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Re^7: DB persistence framework for Perl Classes

by tadamec (Beadle)
on Oct 18, 2004 at 19:35 UTC ( [id://400295]=note: print w/replies, xml ) Need Help??


in reply to Re^6: DB persistence framework for Perl Classes
in thread DB persistence framework for Perl Classes

Are you saying that you want to update some objects and then commit some of your changes but not all of them?

Nope. Just plain old, simple transactions.

Say, for example, I'd like to update 10,000 records in a database from a command-line script and I'd also like to read/update one record at a time in a web page. Currently, I have two different Class::DBI ancestors to handle the one-off changes, and another to handle batching the mass updates into smaller chunks so the transaction logs in the database don't get hammered.

Some of my problems stem, I'm sure, from enforcing least-privilege at the database and application levels; my Apache database user has privileges to update a very limited set of tables and can read almost all the tables, where the command line processes can update most tables. The web user updates one record at a time, while the command line process almost always updates in large batches.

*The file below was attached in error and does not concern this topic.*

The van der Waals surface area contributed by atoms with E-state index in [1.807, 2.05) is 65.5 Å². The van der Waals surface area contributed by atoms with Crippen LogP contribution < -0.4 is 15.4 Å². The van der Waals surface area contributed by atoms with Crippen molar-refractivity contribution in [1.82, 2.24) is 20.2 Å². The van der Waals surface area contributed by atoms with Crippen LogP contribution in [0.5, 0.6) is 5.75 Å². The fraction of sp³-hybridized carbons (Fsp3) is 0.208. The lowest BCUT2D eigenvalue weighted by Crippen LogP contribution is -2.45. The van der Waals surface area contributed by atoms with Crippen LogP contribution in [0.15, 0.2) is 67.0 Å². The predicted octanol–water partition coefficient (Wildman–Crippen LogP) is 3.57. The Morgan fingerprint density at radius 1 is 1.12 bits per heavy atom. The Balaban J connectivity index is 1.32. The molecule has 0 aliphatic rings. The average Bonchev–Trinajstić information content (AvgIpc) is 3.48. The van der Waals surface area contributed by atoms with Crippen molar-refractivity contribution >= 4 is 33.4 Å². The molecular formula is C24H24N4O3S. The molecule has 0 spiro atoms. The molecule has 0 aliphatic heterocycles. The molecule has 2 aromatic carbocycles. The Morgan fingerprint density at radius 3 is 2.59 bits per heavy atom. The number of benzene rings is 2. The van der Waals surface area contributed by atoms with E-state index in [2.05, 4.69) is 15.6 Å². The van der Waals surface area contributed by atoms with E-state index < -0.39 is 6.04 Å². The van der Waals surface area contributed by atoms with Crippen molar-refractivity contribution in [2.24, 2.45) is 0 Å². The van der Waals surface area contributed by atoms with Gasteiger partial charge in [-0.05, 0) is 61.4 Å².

Class::DBI seems to get confused in the Apache environment if I have transactions enabled in the Web base class and I haven't figured out a way around this other than doing a $obj->dbi_commit() after every read. This is, in my opinion, really a Bad Idea, as you shouldn't commit a record that you haven't changed and probably don't have write access to begin with.

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Re^8: DB persistence framework for Perl Classes
by perrin (Chancellor) on Oct 18, 2004 at 19:50 UTC
    Okay, it's not really clear to me why you're having trouble with the transactions. They aren't any different from vanilla DBI, and I use them after updating multiple records in the same way I would with straight DBI commands. Maybe you're using InnoDB and getting tricked by the confusing isolation level settings it uses? Many people have trouble with that. Data committed in one process can't be seen in other processes until they commit. I change the isolation level to something more like Oracle or Postgres to get around this.

    Anyway, you're more than welcome to bring the issue up on the Class::DBI mailing list, especially if you can give a more precise description of the symptoms you're seeing.

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